These Japanese Macaques are native to Japan, inhabiting 3 of the 4 islands: Honshu, Shikoku, and Kyushu. These monkeys are larger, more muscular, than many other macaques and have the well known pink faces and short furry tails. The nickname ‘Snow Monkey’ comes from the fact that they often live in snowy regions and can be found bathing in hot springs (onsens) when it gets cold or sleeping high up in trees to avoid snow falling on them. These monkeys are important in Japan’s culture, featuring in various myths, folktales and childhood stories such as ‘The Battle of the Crab and the Monkey’ (さるかに合戦). They are also found in the Buddhist proverb ‘See no evil, hear no evil, speak no evil.’ The Three Wise Monkeys, named Mizaru, Kikazaru and Iwazaru, are found covering their eyes (see no evil); covering their ears (hears no evil); covering their mouth (speaks no evil). You'll notice that their names end in 'zaru' which comes from the Japanese word for monkey 'saru' and in compound words this becomes 'zaru'.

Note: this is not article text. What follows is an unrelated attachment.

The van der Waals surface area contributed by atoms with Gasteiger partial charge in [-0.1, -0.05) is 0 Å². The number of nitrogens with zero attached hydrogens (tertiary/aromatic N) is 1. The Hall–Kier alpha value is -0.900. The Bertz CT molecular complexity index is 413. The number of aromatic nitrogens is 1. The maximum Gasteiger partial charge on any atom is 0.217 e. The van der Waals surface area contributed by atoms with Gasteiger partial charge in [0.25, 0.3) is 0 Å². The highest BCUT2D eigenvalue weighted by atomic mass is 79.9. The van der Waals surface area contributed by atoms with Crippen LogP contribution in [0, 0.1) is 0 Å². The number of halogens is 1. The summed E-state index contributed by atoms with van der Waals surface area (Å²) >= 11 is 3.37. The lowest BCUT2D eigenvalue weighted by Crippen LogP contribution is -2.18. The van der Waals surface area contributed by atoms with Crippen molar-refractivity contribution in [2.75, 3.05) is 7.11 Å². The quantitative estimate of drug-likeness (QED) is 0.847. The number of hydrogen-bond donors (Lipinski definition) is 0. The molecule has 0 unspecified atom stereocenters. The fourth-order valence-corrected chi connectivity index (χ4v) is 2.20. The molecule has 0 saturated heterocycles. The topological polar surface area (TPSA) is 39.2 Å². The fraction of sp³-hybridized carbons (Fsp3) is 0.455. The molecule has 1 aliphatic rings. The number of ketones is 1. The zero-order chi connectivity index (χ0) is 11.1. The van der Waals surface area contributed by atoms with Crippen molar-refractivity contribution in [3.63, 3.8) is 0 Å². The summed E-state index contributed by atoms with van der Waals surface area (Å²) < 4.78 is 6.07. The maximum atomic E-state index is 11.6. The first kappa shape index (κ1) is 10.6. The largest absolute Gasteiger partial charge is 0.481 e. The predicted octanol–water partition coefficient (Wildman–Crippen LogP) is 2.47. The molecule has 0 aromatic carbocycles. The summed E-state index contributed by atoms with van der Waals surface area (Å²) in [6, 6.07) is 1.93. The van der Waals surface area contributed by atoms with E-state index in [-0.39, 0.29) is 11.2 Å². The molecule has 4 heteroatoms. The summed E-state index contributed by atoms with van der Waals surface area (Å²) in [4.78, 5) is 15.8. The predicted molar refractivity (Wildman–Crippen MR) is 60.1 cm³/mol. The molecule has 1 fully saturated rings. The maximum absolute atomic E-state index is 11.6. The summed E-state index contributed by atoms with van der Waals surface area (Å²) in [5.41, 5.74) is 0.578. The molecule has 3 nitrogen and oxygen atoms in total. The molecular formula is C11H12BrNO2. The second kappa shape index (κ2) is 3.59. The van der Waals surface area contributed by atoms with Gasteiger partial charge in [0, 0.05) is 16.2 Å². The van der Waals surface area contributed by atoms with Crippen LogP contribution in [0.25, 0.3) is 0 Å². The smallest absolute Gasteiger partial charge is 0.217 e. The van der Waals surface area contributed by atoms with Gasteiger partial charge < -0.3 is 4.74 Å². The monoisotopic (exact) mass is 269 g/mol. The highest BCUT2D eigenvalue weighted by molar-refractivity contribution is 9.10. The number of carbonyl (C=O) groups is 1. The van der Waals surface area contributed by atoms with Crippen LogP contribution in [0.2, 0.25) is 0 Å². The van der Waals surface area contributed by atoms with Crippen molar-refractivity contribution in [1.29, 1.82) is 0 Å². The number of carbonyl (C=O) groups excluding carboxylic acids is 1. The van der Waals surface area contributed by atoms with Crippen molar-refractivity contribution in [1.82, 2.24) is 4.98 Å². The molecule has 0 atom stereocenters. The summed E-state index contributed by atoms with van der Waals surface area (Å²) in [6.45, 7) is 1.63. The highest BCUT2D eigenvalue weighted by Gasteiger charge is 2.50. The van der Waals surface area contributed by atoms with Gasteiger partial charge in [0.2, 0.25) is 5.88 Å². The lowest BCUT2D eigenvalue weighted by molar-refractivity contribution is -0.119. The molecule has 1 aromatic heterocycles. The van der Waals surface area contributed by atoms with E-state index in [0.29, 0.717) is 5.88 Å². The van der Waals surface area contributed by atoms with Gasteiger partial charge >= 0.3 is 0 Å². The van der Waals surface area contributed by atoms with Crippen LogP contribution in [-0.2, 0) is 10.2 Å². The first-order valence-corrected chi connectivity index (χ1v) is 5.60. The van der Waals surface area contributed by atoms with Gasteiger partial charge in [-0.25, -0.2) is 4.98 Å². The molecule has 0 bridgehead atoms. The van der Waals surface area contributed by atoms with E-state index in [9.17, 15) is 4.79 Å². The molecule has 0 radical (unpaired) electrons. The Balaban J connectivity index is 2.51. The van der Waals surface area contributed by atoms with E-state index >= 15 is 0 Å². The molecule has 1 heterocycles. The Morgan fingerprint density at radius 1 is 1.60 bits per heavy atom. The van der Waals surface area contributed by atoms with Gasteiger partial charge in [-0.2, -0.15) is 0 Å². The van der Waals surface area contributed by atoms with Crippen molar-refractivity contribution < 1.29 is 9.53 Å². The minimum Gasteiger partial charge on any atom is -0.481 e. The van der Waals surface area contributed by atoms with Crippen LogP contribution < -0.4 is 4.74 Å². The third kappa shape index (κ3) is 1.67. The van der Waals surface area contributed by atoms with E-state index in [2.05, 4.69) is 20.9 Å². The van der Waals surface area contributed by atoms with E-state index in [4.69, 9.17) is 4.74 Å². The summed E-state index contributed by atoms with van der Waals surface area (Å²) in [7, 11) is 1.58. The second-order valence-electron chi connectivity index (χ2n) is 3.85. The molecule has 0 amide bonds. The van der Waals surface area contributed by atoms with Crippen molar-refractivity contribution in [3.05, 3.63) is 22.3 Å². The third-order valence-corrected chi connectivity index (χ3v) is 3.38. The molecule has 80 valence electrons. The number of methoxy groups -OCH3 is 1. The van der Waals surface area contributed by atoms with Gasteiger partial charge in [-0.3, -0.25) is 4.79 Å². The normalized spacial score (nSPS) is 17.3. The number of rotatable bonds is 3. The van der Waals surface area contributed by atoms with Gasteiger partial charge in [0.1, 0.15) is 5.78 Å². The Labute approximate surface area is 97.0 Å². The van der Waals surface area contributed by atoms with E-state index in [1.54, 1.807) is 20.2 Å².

Japanese macaques have also been the centre of some extensive primate research on Stone Handling (SH). The studies looked at the acquisition of behaviours and assessed the influence of different genetic and environmental factors as well as studying the relative impact of environmental stimuli (exposure to rocks which could be used to carry out the action) and social stimuli (exposure to other SH individuals as an example of the action). These studies are important in the fields of inheritance and animal behaviour - see Acquisition and Development of Stone Handling Behavior in Infant Japanese Macaques for more information.